I have really tried to decrease the amount of time I spend in both, but have been unsuccessful. As far as grading goes, I have 175 students. In math, giving multiple-choice assessments is out of the question, and every problem has to be graded thoroughly. It can take up to a 6-hour total time chunk to grade one set of tests. I do not collect and grade assignments, but instead walk around and check them on a daily basis. However, on any given day, I have several students absent, so I have a good stack of make-up work and miscellaneous things I have to grade daily as well. As far as planning goes, I don’t really know. I know there are resources online and such, but using them still doesn’t seem to make my plan time decrease.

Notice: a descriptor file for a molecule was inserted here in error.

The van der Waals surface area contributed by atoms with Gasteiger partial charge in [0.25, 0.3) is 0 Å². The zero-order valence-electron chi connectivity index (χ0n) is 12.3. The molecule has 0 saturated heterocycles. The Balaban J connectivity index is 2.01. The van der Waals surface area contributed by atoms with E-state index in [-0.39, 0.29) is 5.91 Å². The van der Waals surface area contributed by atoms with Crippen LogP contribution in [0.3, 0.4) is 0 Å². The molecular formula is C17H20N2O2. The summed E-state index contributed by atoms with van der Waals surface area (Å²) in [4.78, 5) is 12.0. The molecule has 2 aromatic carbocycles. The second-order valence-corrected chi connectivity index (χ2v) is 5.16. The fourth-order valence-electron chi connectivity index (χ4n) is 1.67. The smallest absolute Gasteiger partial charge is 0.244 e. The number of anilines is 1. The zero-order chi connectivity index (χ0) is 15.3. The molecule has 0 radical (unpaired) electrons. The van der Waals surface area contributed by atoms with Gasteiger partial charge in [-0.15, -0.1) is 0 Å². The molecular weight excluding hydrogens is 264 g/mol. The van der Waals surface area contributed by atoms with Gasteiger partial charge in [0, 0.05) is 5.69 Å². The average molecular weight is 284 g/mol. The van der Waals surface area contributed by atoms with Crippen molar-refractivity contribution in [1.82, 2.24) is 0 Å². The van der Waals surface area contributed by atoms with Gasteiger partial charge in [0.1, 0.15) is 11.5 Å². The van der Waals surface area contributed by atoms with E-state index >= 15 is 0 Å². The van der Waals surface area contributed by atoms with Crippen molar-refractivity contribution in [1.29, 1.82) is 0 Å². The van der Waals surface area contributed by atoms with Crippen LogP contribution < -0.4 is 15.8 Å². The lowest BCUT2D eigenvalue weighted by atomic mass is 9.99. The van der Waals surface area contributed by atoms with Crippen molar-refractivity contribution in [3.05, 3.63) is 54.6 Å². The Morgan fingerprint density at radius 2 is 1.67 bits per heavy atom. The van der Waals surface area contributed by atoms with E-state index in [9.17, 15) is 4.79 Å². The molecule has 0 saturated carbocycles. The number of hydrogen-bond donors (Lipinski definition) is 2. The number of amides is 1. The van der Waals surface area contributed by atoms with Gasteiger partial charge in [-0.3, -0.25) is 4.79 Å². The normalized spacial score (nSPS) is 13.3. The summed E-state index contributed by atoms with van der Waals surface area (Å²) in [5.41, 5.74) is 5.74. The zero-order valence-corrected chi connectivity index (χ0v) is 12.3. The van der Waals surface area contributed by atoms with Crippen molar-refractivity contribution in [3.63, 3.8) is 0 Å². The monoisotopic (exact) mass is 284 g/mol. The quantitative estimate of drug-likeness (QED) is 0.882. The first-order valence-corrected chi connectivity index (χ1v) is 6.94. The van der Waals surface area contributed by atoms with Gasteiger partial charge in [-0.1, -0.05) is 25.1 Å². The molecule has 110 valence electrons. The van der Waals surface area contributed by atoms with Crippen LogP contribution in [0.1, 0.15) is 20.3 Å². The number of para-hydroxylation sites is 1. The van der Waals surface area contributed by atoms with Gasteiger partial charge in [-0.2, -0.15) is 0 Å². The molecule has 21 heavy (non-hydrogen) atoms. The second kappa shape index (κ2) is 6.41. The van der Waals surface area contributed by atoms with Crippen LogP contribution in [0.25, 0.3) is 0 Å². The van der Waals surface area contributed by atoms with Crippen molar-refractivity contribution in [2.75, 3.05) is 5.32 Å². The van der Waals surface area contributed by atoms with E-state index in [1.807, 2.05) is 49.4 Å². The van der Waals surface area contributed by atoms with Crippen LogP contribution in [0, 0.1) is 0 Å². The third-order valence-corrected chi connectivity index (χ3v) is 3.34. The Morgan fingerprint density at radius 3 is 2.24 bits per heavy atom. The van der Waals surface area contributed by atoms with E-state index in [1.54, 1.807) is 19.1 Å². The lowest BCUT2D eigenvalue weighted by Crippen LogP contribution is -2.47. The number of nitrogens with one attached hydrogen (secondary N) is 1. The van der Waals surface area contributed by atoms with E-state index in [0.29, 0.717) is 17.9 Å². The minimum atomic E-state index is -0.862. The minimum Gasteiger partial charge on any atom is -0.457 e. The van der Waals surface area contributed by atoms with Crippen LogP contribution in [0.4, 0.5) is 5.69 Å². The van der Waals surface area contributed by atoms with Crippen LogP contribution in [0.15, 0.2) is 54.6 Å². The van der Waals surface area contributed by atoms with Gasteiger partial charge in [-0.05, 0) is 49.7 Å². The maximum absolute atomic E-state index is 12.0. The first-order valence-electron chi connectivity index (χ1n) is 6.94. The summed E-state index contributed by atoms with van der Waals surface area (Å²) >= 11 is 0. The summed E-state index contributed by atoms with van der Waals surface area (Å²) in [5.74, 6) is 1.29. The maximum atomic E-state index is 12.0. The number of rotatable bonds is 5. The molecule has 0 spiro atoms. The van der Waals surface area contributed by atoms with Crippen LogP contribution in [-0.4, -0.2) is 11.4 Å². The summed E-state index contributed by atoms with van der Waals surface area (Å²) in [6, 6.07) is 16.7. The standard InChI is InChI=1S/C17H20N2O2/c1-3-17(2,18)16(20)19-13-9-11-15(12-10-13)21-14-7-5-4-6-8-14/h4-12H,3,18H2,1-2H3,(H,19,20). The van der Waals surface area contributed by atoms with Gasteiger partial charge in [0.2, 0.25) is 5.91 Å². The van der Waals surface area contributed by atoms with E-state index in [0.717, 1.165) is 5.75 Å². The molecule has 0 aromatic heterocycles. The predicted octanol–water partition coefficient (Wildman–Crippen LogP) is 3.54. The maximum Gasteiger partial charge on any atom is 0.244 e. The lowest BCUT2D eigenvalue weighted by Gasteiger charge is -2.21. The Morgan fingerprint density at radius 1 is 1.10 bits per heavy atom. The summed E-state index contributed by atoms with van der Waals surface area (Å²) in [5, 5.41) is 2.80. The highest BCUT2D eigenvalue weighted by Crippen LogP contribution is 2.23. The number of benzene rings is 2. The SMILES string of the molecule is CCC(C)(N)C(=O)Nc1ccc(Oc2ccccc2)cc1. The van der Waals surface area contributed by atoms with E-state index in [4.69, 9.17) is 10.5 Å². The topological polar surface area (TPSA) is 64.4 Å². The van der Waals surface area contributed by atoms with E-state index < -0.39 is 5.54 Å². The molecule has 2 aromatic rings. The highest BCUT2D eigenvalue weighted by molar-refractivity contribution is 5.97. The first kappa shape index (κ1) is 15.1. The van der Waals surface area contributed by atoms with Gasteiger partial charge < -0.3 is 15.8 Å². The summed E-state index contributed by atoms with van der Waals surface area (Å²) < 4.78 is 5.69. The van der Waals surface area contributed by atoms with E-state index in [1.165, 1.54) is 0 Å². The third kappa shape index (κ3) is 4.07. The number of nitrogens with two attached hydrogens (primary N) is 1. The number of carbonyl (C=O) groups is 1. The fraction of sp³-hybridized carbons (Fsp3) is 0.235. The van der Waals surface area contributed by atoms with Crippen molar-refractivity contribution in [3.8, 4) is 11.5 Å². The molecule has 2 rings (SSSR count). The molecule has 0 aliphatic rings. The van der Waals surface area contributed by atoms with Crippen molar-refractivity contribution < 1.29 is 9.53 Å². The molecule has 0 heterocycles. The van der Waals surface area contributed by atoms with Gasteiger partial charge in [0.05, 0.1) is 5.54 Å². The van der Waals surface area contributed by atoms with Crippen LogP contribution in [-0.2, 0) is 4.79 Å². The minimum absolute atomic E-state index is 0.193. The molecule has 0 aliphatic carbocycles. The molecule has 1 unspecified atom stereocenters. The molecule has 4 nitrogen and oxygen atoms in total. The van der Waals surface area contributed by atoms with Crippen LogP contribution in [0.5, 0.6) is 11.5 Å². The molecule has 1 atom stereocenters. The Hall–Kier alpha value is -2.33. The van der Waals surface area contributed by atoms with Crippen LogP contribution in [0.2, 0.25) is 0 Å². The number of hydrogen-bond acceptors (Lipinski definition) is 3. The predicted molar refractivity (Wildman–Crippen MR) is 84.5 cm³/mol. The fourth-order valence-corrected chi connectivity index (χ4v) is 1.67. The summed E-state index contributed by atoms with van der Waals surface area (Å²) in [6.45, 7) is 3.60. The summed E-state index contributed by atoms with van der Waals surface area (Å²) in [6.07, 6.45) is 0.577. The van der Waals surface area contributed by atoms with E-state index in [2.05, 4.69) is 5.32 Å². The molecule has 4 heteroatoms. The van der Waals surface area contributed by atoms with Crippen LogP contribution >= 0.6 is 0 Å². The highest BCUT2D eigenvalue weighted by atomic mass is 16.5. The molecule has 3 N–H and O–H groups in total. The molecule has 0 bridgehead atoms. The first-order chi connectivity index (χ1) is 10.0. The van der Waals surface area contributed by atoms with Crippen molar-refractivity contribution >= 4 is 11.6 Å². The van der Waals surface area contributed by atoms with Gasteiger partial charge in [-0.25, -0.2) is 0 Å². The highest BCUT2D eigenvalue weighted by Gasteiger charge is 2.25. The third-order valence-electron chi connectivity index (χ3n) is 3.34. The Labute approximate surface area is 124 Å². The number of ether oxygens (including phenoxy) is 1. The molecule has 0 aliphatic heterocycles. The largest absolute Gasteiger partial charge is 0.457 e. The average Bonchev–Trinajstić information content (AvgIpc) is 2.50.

I know this was long and ranty, but I suppose that I needed to vent a bit. I feel like I’m at my wits end. I really don’t’ think that I can continue like this for even the rest of the school year, let alone for a 20+ year career. Has anybody found a way to make the job more manageable? Or maybe is it time to let go of the dream I thought I had and try to find a job that doesn’t kill me? That depresses me to think about but I don’t know if there are any other options! :(
     
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  3. Aliceacc

    Aliceacc Multitudinous

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    Sep 24, 2011

    Hi and welcome.

    For starters, in your 4th year, you're working way too many hours.

    What is it you're spending all that time on?

    Let's look at planning: what courses are you teaching? Are any of them the same as last year? If so, dig out your old plan book and use it as a guide.